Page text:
[StBernard] Mississippi River Gulf Outlet now blocked with 352, 000 tons of rock
westley at da-parish.com
Fri Jul 24 23:03:29 EDT 2009
Mississippi River Gulf Outlet now blocked with 352,000 tons of rock
by St. Bernard Bureau, The Times-Picayune
Friday July 24, 2009, 9:43 AM
Construction of the barrier closing off the Mississippi River-Gulf Outlet is
now complete, the Army Corps of Engineers said.
The barrier in the waterway 1,500 feet southeast of Bayou La Loutre in rural
St. Bernard Parish is made of 352,000 tons of rock. It cost $11.2 million
and took Pine Bluff Sand and Gravel Co. of Arkansas six months to build, the
corps said in a news release Thursday. It was completed on July 9.
The channel, built in the 1960s, cuts through St. Bernard Parish and was
designed to provide a shipping shortcut from the Mississippi River to the
Gulf of Mexico.
Over the years, the channel was blamed for the loss of thousands of acres of
protective wetlands. And after Hurricane Katrina, many elected officials and
residents of St. Bernard Parish, eastern New Orleans and the 9th Ward loudly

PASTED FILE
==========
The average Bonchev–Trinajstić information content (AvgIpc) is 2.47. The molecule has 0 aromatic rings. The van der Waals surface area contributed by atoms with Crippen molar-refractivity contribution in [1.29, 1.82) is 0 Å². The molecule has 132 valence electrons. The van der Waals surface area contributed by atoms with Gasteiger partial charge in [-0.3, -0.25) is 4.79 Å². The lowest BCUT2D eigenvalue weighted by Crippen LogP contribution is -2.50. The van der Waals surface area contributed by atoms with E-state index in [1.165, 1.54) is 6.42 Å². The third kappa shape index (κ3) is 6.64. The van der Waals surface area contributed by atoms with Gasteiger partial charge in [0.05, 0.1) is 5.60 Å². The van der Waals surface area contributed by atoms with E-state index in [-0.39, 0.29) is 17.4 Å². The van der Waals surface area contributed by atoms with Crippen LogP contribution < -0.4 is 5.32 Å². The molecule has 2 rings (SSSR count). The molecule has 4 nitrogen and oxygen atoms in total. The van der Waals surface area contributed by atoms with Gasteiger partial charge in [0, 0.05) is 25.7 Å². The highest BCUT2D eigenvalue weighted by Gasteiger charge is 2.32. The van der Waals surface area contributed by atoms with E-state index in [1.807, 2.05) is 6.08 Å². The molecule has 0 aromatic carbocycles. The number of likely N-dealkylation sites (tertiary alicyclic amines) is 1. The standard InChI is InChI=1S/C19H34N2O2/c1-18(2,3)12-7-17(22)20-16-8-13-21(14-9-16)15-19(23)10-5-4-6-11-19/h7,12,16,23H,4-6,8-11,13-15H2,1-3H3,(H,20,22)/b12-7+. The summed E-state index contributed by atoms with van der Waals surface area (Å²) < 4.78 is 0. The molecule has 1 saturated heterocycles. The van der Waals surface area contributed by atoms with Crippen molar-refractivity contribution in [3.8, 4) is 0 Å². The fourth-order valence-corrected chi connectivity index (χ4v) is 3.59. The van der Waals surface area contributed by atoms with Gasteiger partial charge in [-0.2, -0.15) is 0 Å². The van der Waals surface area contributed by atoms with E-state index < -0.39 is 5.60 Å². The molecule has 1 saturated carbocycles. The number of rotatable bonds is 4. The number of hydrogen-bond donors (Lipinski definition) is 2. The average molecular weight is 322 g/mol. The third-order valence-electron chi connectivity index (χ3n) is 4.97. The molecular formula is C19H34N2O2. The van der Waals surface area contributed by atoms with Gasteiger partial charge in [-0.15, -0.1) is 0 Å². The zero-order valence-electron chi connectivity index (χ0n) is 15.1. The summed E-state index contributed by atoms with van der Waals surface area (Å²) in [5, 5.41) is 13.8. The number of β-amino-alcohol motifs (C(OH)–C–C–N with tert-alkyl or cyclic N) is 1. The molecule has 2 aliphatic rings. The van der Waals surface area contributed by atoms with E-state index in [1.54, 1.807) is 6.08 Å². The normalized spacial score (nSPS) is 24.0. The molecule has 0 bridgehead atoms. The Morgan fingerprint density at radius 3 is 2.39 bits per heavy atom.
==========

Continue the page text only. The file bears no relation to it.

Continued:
criticized the waterway as the cause of the deadly flooding that decimated
The corps, citing its own studies, contended the channel's effect on
flooding was overblown, but noting the decline in shipping traffic over the
years, it recommended the channel be closed.
The corps is working with federal and state agencies to produce a
supplemental plan to restore the area's wetlands.
The closure structure stretches 950 feet across the MR-GO. It is 450 feet
wide at the bottom, narrowing to 12 feet at the top, the corps said. It juts
7 feet above the water level.
Corps and St. Bernard Parish authorities have urged boaters to use extreme
caution in the area around the barrier.
"Thanks to the hard work of the corps team, our contractor and our
stakeholders, we were able to complete this project ahead of schedule, "
Col. Alvin Lee, commander of the corps' New Orleans District, said in a news
release. "With completion of the MR-GO closure structure, attention can be
turned to future work in the area, which will include ecosystem restoration
projects to protect and rebuild coastal wetlands."
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